Second-largest US school district falls to ransomware attack

Visual representation of ransomware by showing encrypted files on a display
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Los Angeles Unified School District has announced it has been struck by a ransomware attack, after the organization detected and reviewed unusual activity in its IT systems over the weekend.

Los Angeles Unified is the second largest School District in the US, enrolling more than 640,000 students from kindergarten to 12th grade across 710 square miles. That area includes Los Angeles and 31 smaller municipalities, as well as several unincorporated sections of Los Angeles County.

Although the origin of the attack is yet to be identified, the organization says it is likely to be criminal after assessing with law enforcement agencies.

While it continues to investigate, the District says it has implemented a response protocol to mitigate the disruptions – including access to email, computer systems, and applications.

“We are working collaboratively with our partners to address any and all impacted services,” it said. “While we do not expect major technical issues that will prevent Los Angeles Unified from providing instruction and transportation, food or Beyond the Bell services, business operations may be delayed or modified.

“Based on a preliminary analysis of critical business systems, employee healthcare and payroll are not impacted, nor has the cyber incident impacted safety and emergency mechanisms in place at schools.”

After contact with officials over the holiday weekend, Los Angeles Unified said the White House brought together the Department of Education, the FBI, and CISA to provide rapid incident response. At its request, the agencies moved to assess, protect and advise Los Angeles Unified's response, as well as future planned mitigation protocols.

Looking forward, the organization has published a plan of action, advised by public and private sector tech and cyber security professionals, to determine additional protections for the area.

“Presently, federal investigative and technical experts are working on-site, collaboratively, with the Information Technology Division,” it added.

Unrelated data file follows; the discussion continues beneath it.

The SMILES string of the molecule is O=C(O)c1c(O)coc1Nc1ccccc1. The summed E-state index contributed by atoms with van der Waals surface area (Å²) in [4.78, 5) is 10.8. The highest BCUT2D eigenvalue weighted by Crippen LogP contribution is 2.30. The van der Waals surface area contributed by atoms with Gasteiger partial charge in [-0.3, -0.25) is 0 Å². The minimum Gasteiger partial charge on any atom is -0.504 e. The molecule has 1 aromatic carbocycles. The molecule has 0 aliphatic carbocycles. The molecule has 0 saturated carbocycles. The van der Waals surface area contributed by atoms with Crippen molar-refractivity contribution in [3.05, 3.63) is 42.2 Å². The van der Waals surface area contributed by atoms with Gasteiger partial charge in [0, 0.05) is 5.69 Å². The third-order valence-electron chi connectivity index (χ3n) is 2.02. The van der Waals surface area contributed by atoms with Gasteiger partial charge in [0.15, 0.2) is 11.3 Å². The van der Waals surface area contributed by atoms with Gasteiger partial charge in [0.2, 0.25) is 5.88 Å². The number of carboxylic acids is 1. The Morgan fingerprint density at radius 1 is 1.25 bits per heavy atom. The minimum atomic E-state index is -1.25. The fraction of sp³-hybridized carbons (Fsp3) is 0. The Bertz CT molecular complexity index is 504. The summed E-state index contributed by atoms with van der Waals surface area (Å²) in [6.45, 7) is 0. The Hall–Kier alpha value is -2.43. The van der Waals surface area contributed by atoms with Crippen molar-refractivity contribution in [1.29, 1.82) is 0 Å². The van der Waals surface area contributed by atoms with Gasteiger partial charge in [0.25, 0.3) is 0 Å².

LAU says it either has or will be implementing several new measures, including the setting up of an independent IT task force, an advisory council, the appointment of a tech advisor, as well as the creation of an expert team to deploy solutions. That’s on top of additional human resources, tech investments, budget appropriation, cyber security training for employees, and a forensic review of systems.

The incident is the second cyber attack to impact education networks within the last three weeks after the Mansfield Independent School District also announced on August 23 that it had been struck by an attack.


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Mansfield said the attack resulted in an outage of all the district’s systems that required internet connectivity, including Skyward, email, its website, and phone services. The organization confirmed the incident was a ransomware attack on its Twitter feed.

The US has released a joint Cybersecurity Advisory (CSA) detailing how ransomware is increasingly targeting critical infrastructure such as K-12 institutions.

Although the culprits of these latest two attacks are still unknown, the FBI, CISA, and the MS-ISAC said they have discovered Vice Society actors “disproportionately targeting the education sector with their attacks”.

“The FBI, CISA, and the MS-ISAC anticipate attacks may increase as the 2022/2023 school year begins and criminal ransomware groups perceive opportunities for successful attacks,” it said.

Daniel Todd

Dan is a freelance writer and regular contributor to ChannelPro, covering the latest news stories across the IT, technology, and channel landscapes. Topics regularly cover cloud technologies, cyber security, software and operating system guides, and the latest mergers and acquisitions.

A journalism graduate from Leeds Beckett University, he combines a passion for the written word with a keen interest in the latest technology and its influence in an increasingly connected world.

He started writing for ChannelPro back in 2016, focusing on a mixture of news and technology guides, before becoming a regular contributor to ITPro. Elsewhere, he has previously written news and features across a range of other topics, including sport, music, and general news.